Review Summary: Not groundbreaking, but that Jonny sure can sing.
The first time I heard Dance Gavin Dance I remember telling my girlfriend at the time that she was going to have to work a little harder if she wanted to keep my love. There was another man in my life, and his name was Jonny Craig. She shrugged that off as me just being weird (which yeah, of course I was kidding, but if your love for a woman can be marginalized by your love for a man you’ve never met then there’s probably an issue), but as it turns out, my relationship with Dance Gavin Dance would ultimately outlive my fleeting relationship. Still, I can’t help but think that Downtown Battle Mountain shares some distinct characteristics with a summer romance. Its awe wears off with time, but you’re still left with some good tracks to listen to and maybe come out feeling a little differently.
So how important is Jonny’s voice on Downtown Battle Mountain" Pretty damn important. Jonny Craig’s voice is nothing short of amazing and he never disappoints. Whether he’s straining his voice and singing “I don’t know why, I don’t know why, I fight for you this way,” or crooning about taking a girl’s innocence in the backseat of a car, his voice soars above the backdrop of the instrumentals and really sells the album. Without him, I venture to say that this would be a mediocre release at best.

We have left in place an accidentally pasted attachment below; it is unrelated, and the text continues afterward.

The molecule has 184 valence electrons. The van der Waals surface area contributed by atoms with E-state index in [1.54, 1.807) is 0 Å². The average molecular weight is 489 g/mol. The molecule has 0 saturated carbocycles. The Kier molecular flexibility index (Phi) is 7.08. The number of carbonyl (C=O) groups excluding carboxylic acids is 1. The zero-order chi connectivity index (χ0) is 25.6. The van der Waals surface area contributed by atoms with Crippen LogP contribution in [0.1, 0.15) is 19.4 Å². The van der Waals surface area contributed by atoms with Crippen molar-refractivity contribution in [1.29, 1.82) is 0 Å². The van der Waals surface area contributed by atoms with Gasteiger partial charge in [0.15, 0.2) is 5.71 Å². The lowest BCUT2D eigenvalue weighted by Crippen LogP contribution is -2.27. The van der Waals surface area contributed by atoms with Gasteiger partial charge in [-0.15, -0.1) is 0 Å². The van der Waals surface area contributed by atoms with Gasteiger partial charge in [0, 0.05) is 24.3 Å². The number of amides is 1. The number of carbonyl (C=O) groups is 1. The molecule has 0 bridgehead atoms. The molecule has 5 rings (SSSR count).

However, his voice isn’t everything. He’s backed up by Jon Mess, who, while sounding like he has a case of severe bronchitis, manages to add some much needed contrast to Craig’s clean vocals. Also noteworthy are Mess’s hilarious one-liners like when he screams “turn off the lights, I’m watching back to the future!” They don’t tend to fit with the tones of the songs, but god bless him for trying. Without Mess I fear that Craig’s vocals would have fallen flat on this release and not even his voice could hold the album together (I’ll cite Emarosa for their only Craig approach that becomes monotonous rather quickly.)
The rest of the band does a decent job of setting the soundscape for the vocals and mostly serves as a vehicle for Jonny to do his thing. They do succeed at creating some exceptional moments for Craig to shine, but they don’t do anything particularly remarkable. And that’s where the problem arises. There are only so many times you can listen to a man sing his heart out with an average backdrop before it starts to get a bit boring. There are a couple of tracks that do something interesting with instrumentation like the intro of “Lemon Meringue Tie” or the break near the end of “Open your Eyes and Look North” where Craig sings along with a whining guitar. However, the lack of interesting instrumentation is a clear detractor.
Downtown Battle Mountain succeeds as an album that can stun you with the vocals upon first listen but that loses its allure over time due to the lack of inspired instrumentation. Whenever I decide to put it on now, I’m not searching for groundbreaking experimentation or some truth in the lyrics. I really just want to hear Jonny Craig sing the way only he can sing while the band creates some perfect spaces for him to be showcased. It’s not something that creates lasting resonance, but there are good moments that can be returned to when you just want to hear something solid.